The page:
Note: The information below does not include COVID-related steps or special programs taken by companies to connect students and others (evolving information).
The cable industry is committed to closing the digital divide by promoting the benefits of broadband, encouraging families to connect, and by offering programs that help families overcome barriers they may face.
Connecting kids at school, or helping them connect at home, is critical not just for their education now, but to prepare them for an increasingly technical and competitive U.S. economy.
Cable companies make low-cost internet available to low-income families with children who qualify for the National School Lunch program. Through this initiative, cable companies provide discounted Internet services, hardware, digital literacy training, and technology centers across the country to increase accessibility and help close the digital divide.
The cable industry nationally has invested more than $650 million in digital literacy training and awareness since 2011.
More than 2 million families in the U.S. have been connected through broadband adoption programs, as of 2019.
Among these programs:
Altice USA in September 2017 announced the expansion of its Economy Internet program to households that qualify for the National School Lunch Program and senior citizens who qualify for Supplemental Security Income in service areas covered by Suddenlink Communications. In addition, Altice USA works with hundreds of community centers and libraries to provide free broadband in computer labs and other public spaces, enabling residents with access to high-speed internet at no charge in their communities.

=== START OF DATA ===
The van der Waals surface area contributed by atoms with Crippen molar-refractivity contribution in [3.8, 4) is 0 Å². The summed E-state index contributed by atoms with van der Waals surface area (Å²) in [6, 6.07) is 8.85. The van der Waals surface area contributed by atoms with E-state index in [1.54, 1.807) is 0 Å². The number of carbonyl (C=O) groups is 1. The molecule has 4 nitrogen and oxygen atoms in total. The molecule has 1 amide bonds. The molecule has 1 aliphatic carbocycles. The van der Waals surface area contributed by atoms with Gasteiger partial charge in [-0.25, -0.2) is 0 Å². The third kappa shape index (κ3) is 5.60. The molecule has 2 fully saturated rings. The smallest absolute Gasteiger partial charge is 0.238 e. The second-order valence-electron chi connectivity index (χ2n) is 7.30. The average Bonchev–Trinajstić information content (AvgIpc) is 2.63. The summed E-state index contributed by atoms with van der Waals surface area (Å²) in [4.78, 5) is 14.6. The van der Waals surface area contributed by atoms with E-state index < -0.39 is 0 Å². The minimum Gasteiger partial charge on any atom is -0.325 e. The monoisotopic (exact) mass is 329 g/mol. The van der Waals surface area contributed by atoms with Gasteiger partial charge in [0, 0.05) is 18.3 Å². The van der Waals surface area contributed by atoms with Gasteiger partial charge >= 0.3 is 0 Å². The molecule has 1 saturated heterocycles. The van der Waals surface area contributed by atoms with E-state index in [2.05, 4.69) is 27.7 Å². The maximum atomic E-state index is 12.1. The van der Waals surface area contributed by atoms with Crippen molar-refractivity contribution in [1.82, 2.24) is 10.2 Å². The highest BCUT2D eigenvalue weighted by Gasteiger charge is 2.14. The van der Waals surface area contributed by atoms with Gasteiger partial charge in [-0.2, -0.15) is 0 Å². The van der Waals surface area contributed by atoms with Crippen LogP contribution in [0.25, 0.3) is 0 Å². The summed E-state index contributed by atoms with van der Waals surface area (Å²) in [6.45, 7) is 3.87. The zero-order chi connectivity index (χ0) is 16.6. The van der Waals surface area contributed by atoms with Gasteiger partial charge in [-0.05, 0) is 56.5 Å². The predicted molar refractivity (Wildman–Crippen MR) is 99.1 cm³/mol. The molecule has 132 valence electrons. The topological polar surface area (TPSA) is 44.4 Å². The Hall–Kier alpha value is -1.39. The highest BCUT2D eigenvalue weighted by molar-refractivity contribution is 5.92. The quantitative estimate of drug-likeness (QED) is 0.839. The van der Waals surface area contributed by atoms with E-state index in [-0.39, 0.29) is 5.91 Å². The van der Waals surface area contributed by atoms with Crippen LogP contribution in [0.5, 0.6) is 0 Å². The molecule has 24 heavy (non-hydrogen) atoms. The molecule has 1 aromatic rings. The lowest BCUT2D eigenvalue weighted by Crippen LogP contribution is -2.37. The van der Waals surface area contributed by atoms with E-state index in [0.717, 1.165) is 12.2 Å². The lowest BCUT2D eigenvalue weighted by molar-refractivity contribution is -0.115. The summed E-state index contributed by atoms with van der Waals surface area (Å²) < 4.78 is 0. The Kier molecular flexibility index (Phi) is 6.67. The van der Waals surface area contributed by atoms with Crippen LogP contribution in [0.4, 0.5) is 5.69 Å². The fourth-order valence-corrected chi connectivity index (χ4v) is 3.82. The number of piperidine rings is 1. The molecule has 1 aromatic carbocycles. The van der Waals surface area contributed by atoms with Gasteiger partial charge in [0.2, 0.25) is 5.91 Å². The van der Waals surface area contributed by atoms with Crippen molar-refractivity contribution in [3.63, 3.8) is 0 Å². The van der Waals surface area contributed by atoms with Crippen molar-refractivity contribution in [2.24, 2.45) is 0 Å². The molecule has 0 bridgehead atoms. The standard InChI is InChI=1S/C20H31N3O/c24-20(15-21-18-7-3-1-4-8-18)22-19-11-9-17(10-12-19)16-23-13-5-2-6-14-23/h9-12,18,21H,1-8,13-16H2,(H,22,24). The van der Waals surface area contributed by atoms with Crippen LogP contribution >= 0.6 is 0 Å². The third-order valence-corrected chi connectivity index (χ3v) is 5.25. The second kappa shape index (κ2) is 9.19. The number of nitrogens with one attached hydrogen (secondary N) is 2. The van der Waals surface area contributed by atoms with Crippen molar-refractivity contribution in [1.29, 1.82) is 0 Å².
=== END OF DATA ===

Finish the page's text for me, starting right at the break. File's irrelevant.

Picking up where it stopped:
Sparklight launched Chromebooks for Kids in 2014 with the goal to improve education through the use of technology. The program has since donated 1,500 Chromebooks (as of September 2020) to Title 1 elementary schools in the company’s service areas that may otherwise have not had access to this technology.
Charter Spectrum Internet Assist, launched in November 2016, targets families with students who participate in the National School Lunch Program and seniors aged 65 and older who receive Supplemental Security Income program benefits.
Since 2011, Comcast’s Internet Essentials nationally has connected more than 8 million low-income Americans to the internet, as well as provided more than $700 million of support for digital literacy training, benefiting over 8.5 million people. In addition, the company has sold more than 135,000 free or affordable subsidized computers.
In partnership with dozens of local nonprofit organizations, Comcast also conducts Digital Connectors, a year-long course that provides digital literacy training to students three times per week at a local school, community center or other facility.
Learn more on the cable industry’s programs and successes in closing the digital divide.